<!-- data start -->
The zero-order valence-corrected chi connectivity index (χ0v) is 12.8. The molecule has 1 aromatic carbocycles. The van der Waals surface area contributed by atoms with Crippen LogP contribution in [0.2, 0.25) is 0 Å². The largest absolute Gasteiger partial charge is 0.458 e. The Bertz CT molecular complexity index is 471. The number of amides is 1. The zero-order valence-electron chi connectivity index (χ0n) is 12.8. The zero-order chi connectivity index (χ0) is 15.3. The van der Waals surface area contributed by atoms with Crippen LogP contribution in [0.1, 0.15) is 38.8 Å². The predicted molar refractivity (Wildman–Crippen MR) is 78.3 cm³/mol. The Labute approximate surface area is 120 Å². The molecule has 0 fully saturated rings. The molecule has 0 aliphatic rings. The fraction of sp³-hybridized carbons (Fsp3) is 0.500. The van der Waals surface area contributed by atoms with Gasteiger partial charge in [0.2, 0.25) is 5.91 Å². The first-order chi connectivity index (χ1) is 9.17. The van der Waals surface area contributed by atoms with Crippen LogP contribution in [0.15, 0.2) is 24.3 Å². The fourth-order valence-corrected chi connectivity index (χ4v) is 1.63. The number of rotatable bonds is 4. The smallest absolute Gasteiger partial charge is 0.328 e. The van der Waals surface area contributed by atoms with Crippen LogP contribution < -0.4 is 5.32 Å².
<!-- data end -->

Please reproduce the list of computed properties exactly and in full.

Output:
The zero-order valence-corrected chi connectivity index (χ0v) is 12.8. The molecule has 1 aromatic carbocycles. The van der Waals surface area contributed by atoms with Crippen LogP contribution in [0.2, 0.25) is 0 Å². The largest absolute Gasteiger partial charge is 0.458 e. The Bertz CT molecular complexity index is 471. The number of amides is 1. The zero-order valence-electron chi connectivity index (χ0n) is 12.8. The zero-order chi connectivity index (χ0) is 15.3. The van der Waals surface area contributed by atoms with Crippen LogP contribution in [0.1, 0.15) is 38.8 Å². The predicted molar refractivity (Wildman–Crippen MR) is 78.3 cm³/mol. The Labute approximate surface area is 120 Å². The molecule has 0 fully saturated rings. The molecule has 0 aliphatic rings. The fraction of sp³-hybridized carbons (Fsp3) is 0.500. The van der Waals surface area contributed by atoms with Gasteiger partial charge in [0.2, 0.25) is 5.91 Å². The first-order chi connectivity index (χ1) is 9.17. The van der Waals surface area contributed by atoms with Crippen LogP contribution in [0.15, 0.2) is 24.3 Å². The fourth-order valence-corrected chi connectivity index (χ4v) is 1.63. The number of rotatable bonds is 4. The smallest absolute Gasteiger partial charge is 0.328 e. The van der Waals surface area contributed by atoms with Crippen LogP contribution < -0.4 is 5.32 Å².